3. ^ "Militant Muslim warns Royal wedding terror attack is 'highly likely'". Daily Mail (London). 1 April 2011. 
  4. ^ Tom Pettifor. "Muslim militants hurl abuse at military parade in Barking". mirror.co.uk. Retrieved 2011-11-10. 
  5. ^ "Obey the Law of the Land?". Muslims Against Crusades. Retrieved 27 April 2011. {{dead link}}
  6. ^ "Dewsbury, Bradford and Tower Hamlets ... where Islamic extremists want to establish independent states with sharia law". Daily Mail. 5 July 2011. Retrieved 6 July 2011. 
  7. ^ "WALTHAM FOREST: Ban on protest marches (From This Is Local London)". Thisislocallondon.co.uk. 2011-09-02. Retrieved 2011-11-10. 
  8. ^ Attewill, Fred. "Muslims Against Crusades and English Defence League square up at 9/11 ceremony". Metro.co.uk. Retrieved 2011-11-10. 
  9. ^ http://www.politics.co.uk/news/2011/4/21/muslims-stand-up-to-extremists-over-royal-wed
  10. ^ "Man guilty of burning poppies at Armistice Day protest". BBC News. 7 March 2011.
  11. ^ "Interview with convicted terrorist Abu Izzadeen about 'Hell for Heroes' proests". Izharudeen.com. 1 November 2011. Retrieved 1 November 2011. 
  12. ^ [1] Daily Mirror
  13. ^ Casciani, Dominic (10 November 2011). "Muslims Against Crusades banned by Theresa May". BBC News. Retrieved 11 November 2011.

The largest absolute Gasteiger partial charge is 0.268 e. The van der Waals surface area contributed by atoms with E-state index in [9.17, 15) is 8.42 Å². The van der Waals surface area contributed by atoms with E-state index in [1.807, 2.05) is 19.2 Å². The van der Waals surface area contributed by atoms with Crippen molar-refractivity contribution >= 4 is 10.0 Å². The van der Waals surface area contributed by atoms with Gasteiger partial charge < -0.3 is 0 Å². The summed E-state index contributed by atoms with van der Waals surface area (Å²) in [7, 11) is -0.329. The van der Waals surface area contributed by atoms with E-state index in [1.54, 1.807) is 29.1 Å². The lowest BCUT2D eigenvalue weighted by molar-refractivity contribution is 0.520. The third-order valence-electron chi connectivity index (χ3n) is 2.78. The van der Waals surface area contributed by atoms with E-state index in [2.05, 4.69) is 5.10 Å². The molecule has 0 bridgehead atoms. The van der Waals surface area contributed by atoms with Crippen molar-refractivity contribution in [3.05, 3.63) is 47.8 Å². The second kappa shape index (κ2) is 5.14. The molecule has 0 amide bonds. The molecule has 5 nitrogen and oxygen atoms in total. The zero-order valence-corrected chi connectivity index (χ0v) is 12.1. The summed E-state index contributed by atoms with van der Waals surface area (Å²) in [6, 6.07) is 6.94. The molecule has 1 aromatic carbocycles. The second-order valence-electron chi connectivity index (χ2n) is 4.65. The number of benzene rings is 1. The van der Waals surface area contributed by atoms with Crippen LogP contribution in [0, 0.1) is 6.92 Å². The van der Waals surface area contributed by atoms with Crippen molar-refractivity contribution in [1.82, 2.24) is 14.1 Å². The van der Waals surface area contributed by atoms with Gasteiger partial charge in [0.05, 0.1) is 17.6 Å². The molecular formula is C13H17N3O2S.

14. ^ "Royal wedding: Muslim group's Abbey protest blocked". BBC News. 19 April 2011. Retrieved 27 April 2011. 
  15. ^ "Police 'engaging with royal wedding protesters'". The Daily Telegraph (London). 19 April 2011. Retrieved 27 April 2011. 
  16. ^ Camber, Rebecca (20 April 2011). "Muslim fanatics plot to hijack Royal Wedding by burning effigies of Kate and William along route of the procession". Daily Mail (London). Retrieved 27 April 2011. 
  17. ^ "Extremists call off protest". YouTube. 2011-04-27. Retrieved 2011-11-10. 
  18. ^ "Muslims Against Crusades". Muslims Against Crusades. Retrieved 2011-11-10. 
  19. ^ "Pg.19, Al Muhajiroun and Islam4UK, The Group nehind the ban – by Catherine Zara Raymond" (PDF). Retrieved 2011-05-12. 
  20. ^ This just in from London-istan: Violent clashes outside U.S. Embassy after hundreds of UK Muslims stage mock funeral for 'murdered' Bin Laden, Daily Mail, 7 May 2011
  21. ^ WALTHAM FOREST: Extremists march through borough, Guardian Series, 30 July 2011
  22. ^ [2][dead link]
  23. ^ [3][dead link]
  24. ^ Attewill, Fred. "Muslims Against Crusades and English Defence League square up at 9/11 ceremony". Metro.co.uk. Retrieved 2011-11-10. 
  25. ^ Casciani, Dominic. "BBC News - Muslims Against Crusades banned by Theresa May". Bbc.co.uk. Retrieved 2011-11-10. 
  26. ^ Reuters - Over 20 arrested at U.S. London embassy protest, http://www.reuters.com, retrieved 2011-12-02 

External links[edit]